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Bacolod City, Philippines Friday, January 19, 2018
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Moro raids


Today is the eve of the feast of San Sebastian, a martyr, who is the patron saint of Bacolod, not just of the city but also of the diocese. He is likewise patron saint of soldiers because he was a centurion of the Roman army and a commander of the praetorian guards. The life story of St. Sebastian is as colorful and dramatic as the reason that he was adopted by the people of Bacolod as their patron saint.

There were several attempts after the collapse of the Spanish regime in 1898 to replace him as patron saint of Bacolod and even to do away with patron saints for towns but he was retained in a 1911 resolution by the Bacolod Municipal Council. However, through attrition and lack of interest of officials of Bacolod, though claiming to be Catholics and even showing off as Catholics, the city no longer has a fiesta. Only the San Sebastian parish and the diocese celebrate and Catholic schools have no classes, though I suspect they don't bother to tell the story of this martyr and why he became the city's patron saint. Ask your child and you will know the reason for my suspicion.

The choice of San Sebastian was dictated by the circumstances when the mission of Magsungay was created in 1756. The settlement was originally by the shore, identified as a village in a Spanish map of 1734. On July 14, 1755, the Moros from Zamboanga, launched a series of plundering raids of the western coast of Negros. It was holiday when they struck at Magsungay so that the people were caught while praying in the chapel. Several were killed, others escaped but more were taken and were believed to have been sold in the Borneo slave market.

Other villages were also raided – Karobkob (now Silay), Tukgagwan (now E. B. Magalona), Ilog, Binalbagan, Bago and Himamaylan - the only villages with sufficient population as to make a raid worthwhile for the pirates.

Without defense, flight was the only recourse. The evacuees would later on form the nucleus of towns and barrios as Kabankalan, Payao, La Carlota, Maao and Bacolod.

The villagers of Magsungay took refuge upland, the place they called “bakolod”, a natural elevation. Here the village of Magsungay was raised into a pueblo and its mission Church was placed under the protection of San Sebastian. The pueblo was later called “San Sebastian de Bacolod” to distinguish it from “San Sebastian de Magsungay” after some residents had returned to their original village when the Moro raids had been contained by 1780.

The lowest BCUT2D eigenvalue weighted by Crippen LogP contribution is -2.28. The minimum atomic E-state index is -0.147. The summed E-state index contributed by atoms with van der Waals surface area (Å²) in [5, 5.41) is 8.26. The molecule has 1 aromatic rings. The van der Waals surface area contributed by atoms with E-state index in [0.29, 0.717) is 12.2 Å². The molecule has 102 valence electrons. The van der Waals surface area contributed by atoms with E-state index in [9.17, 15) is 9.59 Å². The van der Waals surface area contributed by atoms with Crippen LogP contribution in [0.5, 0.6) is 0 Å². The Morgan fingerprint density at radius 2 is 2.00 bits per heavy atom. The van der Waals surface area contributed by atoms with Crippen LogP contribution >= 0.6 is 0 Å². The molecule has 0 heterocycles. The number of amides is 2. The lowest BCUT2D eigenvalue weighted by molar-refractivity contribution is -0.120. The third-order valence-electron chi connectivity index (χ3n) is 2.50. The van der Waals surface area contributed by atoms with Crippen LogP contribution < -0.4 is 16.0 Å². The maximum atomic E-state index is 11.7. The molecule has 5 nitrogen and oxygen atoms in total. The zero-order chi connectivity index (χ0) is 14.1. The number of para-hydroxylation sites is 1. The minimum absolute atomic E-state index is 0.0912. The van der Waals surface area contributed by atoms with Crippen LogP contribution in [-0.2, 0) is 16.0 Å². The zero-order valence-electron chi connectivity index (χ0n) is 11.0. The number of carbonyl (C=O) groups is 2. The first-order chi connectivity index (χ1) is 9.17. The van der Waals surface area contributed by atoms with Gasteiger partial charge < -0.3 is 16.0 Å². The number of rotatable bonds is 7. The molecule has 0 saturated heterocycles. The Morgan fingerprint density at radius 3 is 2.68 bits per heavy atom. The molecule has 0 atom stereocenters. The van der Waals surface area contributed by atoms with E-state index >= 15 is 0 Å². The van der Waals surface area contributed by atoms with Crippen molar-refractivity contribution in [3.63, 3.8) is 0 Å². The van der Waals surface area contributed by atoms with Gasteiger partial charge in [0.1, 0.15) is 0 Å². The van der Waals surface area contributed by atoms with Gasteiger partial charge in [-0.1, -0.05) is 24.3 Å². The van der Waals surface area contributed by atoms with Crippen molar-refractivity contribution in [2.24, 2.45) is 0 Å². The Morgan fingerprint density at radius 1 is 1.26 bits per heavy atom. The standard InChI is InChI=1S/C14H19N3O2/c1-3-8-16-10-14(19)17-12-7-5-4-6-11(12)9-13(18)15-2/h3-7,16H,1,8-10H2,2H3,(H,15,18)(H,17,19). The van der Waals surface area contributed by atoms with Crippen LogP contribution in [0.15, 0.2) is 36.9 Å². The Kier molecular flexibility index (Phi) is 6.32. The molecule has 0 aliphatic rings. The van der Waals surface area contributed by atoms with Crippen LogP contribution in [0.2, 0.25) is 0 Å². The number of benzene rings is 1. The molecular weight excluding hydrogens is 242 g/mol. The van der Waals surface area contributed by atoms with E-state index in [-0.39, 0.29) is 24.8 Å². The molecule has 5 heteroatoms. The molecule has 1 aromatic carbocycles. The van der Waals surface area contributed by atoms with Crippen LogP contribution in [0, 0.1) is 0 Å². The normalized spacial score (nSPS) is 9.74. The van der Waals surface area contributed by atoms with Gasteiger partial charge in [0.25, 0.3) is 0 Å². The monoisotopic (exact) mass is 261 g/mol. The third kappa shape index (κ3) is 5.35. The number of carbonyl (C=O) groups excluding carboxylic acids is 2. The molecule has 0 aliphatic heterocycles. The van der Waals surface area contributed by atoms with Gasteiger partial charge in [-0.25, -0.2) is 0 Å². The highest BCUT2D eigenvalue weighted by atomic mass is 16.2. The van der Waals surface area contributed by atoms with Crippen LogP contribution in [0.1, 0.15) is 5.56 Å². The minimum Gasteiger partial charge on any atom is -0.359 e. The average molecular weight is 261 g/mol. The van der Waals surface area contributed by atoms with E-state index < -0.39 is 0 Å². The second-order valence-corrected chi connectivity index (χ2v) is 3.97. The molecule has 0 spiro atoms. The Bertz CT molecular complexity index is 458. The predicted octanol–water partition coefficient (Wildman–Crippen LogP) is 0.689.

This distinction becomes clearer by the way a native of Bacolod was classified in the church record. Those in the evacuation site were called “feligres de dentro pueblo” (parishioners within the town) and “feligres de Magsungay” (parishioners of Magsungay).

The hymn to San Sebastian that is sung after the fiesta Mass perpetuates the reason for the choice. The closing lines justifies the celebration: “porque eres tu santo patron nuestroseguro y firme protector” (because you are our patron saint, our sure and firm protector).

The Moro attacks that followed in the piratical raids were political and religious. Luzon and the Visayas had embraced Christianity and thus stopped the spread of Islam northward from Mindanao. The raids in mid-1760 became more frequent prompting the people that fled to the mountains to remain there and thus inland villages developed.

The Moro raids desolated several towns that some people refused to return to their former villages and these towns ceased to exists. Binalbagan was not only plundered; the Moros settled there for months in the place that is now known as “Kang Moros” (of the Moros). The people returned to the shoreline but not in the original place but in what became Hinigaran (shoreline) where its parish under Binalbagan's patroness, of Santa Magdalena was founded. Binalbagan town and church were recreated only in 1883 under the patronage of San Isidro Labrador.

The same thing happened to Tukgagwan. The people fled, some sought refuge in the “estacada (palisade)” constructed among the Kansilayan trees that later became the town of Silay, while others escaped farther to the mountains and remained there and formed the villages Guintabuan and San Isidro. Tukgagwan was recreated only in 1860 and named Saravia. *



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